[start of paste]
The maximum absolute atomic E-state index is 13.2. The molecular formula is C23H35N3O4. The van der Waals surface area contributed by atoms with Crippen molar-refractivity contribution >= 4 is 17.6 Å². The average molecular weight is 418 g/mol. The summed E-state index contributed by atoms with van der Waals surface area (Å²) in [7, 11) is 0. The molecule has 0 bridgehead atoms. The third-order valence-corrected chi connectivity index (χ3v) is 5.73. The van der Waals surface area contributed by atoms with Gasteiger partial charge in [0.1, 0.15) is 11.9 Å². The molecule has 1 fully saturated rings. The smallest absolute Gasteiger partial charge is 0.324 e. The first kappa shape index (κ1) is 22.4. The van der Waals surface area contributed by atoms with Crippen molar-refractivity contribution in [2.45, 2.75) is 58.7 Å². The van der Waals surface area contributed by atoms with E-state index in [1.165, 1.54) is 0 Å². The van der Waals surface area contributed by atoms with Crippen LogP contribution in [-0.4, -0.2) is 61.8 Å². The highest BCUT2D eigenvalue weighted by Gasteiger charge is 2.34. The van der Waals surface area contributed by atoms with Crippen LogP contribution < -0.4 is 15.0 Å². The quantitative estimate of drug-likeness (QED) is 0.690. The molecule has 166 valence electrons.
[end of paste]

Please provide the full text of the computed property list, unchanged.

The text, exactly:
The maximum absolute atomic E-state index is 13.2. The molecular formula is C23H35N3O4. The van der Waals surface area contributed by atoms with Crippen molar-refractivity contribution >= 4 is 17.6 Å². The average molecular weight is 418 g/mol. The summed E-state index contributed by atoms with van der Waals surface area (Å²) in [7, 11) is 0. The molecule has 0 bridgehead atoms. The third-order valence-corrected chi connectivity index (χ3v) is 5.73. The van der Waals surface area contributed by atoms with Gasteiger partial charge in [0.1, 0.15) is 11.9 Å². The molecule has 1 fully saturated rings. The smallest absolute Gasteiger partial charge is 0.324 e. The first kappa shape index (κ1) is 22.4. The van der Waals surface area contributed by atoms with Crippen molar-refractivity contribution in [2.45, 2.75) is 58.7 Å². The van der Waals surface area contributed by atoms with E-state index in [1.165, 1.54) is 0 Å². The van der Waals surface area contributed by atoms with Crippen LogP contribution in [-0.4, -0.2) is 61.8 Å². The highest BCUT2D eigenvalue weighted by Gasteiger charge is 2.34. The van der Waals surface area contributed by atoms with Crippen LogP contribution < -0.4 is 15.0 Å². The quantitative estimate of drug-likeness (QED) is 0.690. The molecule has 166 valence electrons.